The Tech Moguls and Celebrities Riding the NFT Hype and Cashing In

High-profile NFT deals have drawn other billionaires and celebrities into the game.

Jack Dorsey, CEO of Twitter and Square. Phillip Faraone/Getty Images for WIRED25

Non-fungible tokens, or NFTs, have soared in popularity in recent weeks and have already become a game of numbers among newly minted crypto millionaires and tech moguls.

Sign Up For Our Daily Newsletter

By clicking submit, you agree to our <a rel="noreferrer" href="">terms of service</a> and acknowledge we may use your information to send you emails, product samples, and promotions on this website and other properties. You can opt out anytime.

See all of our newsletters

On Monday, Twitter CEO Jack Dorsey sold his first-ever tweet for 1,630.58 ether, worth $2.9 million at the time of sale, as an NFT, to Sina Estavi, CEO of the blockchain company Bridge Oracle.

The tweet, which said “just setting up my twttr,” was published on March 21, 2006. Dorsey put it up for sale on a platform called “Valuables” on March 6. By March 9, bids had reached 1,630.58 ether, worth $2.4 million at the time.

Dorsey is the latest celebrity billionaire to get in on the NFT gold rush. Last week, Tesla and SpaceX CEO Elon Musk posted a short techno music track on Twitter and announced that he’s selling the tweet, with the embedded song, as an NFT on Valuables. Despite receiving an offer worth $1.12 million (625.6 ether), also from Estavi, Musk eventually decided not to sell the tweet, saying it “doesn’t feel quite right selling this.”

Dorsey and Musk are two of the most prominent supporters of cryptocurrencies in the tech world. (Musk’s Tesla last month invested $1.5 billion in Bitcoin and plans to accept the cryptocurrency as a form of payment for its electric vehicles in the future.) Their high-profile NFT deals have drawn other billionaires and celebrities into the game.

“Shark Tank” star Mark Cuban earlier this month sold an NFT of a motivational quote on Mintable for $1,700 worth of ether. The actress Lindsay Lohan last month sold an NFT of a digital portrait of herself for $50,000 worth of cryptocurrency on Rarible. Last summer, Paris Hilton auctioned off a digital painting of her cat for 40 ether, worth $17,000 at the time, through Cryptograph.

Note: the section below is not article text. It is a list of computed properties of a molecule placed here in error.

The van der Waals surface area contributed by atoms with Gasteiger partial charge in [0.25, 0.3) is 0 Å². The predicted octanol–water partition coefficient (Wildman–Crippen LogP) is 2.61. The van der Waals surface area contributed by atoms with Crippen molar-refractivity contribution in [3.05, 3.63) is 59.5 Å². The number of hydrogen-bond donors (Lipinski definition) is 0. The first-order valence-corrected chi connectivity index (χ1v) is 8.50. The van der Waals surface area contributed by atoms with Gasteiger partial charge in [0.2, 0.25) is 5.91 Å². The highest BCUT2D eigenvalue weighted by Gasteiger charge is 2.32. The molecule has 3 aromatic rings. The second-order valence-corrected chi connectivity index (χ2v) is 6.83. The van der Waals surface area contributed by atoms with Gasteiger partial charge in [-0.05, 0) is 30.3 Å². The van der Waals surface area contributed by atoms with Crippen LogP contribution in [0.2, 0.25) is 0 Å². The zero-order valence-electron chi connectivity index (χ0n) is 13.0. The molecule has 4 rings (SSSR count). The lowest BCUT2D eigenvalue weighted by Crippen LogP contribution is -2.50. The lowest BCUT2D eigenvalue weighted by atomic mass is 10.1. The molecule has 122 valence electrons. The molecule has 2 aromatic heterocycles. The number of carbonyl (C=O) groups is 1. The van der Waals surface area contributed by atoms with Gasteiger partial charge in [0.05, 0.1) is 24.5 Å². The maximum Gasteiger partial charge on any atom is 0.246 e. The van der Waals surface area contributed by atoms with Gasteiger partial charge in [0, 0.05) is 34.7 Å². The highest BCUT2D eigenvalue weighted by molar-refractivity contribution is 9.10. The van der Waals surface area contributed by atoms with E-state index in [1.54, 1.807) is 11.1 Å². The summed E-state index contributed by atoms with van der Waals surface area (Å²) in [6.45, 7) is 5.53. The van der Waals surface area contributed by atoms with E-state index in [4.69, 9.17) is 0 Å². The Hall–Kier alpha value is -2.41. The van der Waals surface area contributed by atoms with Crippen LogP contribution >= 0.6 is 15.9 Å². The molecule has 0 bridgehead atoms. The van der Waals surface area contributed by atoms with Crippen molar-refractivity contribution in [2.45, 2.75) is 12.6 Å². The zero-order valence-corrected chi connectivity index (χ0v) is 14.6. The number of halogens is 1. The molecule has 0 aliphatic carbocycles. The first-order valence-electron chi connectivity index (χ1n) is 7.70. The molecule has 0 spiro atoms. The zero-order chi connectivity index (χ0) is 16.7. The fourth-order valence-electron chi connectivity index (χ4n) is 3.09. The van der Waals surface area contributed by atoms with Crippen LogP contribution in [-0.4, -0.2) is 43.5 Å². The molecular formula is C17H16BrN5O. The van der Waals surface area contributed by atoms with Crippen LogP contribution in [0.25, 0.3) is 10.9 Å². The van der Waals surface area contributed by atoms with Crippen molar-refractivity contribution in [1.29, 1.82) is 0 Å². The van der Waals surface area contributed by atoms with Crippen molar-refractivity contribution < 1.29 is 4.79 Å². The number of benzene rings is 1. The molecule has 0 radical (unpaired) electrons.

Sports collectors are embracing this new way of trading as well. The blockchain startup Dapper Labs recently launched an NFT platform specifically for basketball fans, called NBA Top Shot, which allows people to buy and sell video highlight clips of iconic basketball plays as NFTs.

NFTs are unique, verifiable digital tokens that represent ownership of a physical or digital asset. In investing, fungibility means the degree to which an asset can be interchanged with another. By design, an NFT is non-fungible, meaning that a person can’t exchange one NFT for dollars or another asset.

Like other blockchain-based financial instruments, NFT is a secure and convenient way for artists and creators to sell their works. But the hype around this new type of asset is sending the market into a dangerous bubble zone. Even Beeple, the graphic designer who sold a digital artwork for a record $69 million last week, admittedly said NFT art is “absolutely in a bubble” right now.

Following Monday’s sale, Dorsey converted the proceeds to 50.875 Bitcoin and donated them to Give Directly’s Africa Response fund. The buyer of his five-word tweet is happy to pay the price. “This is not just a tweet!” Estavi tweeted Monday. “I think years later people will realize the true value of this tweet, like the Mona Lisa painting.”

The Tech Moguls and Celebrities Riding the NFT Hype and Cashing In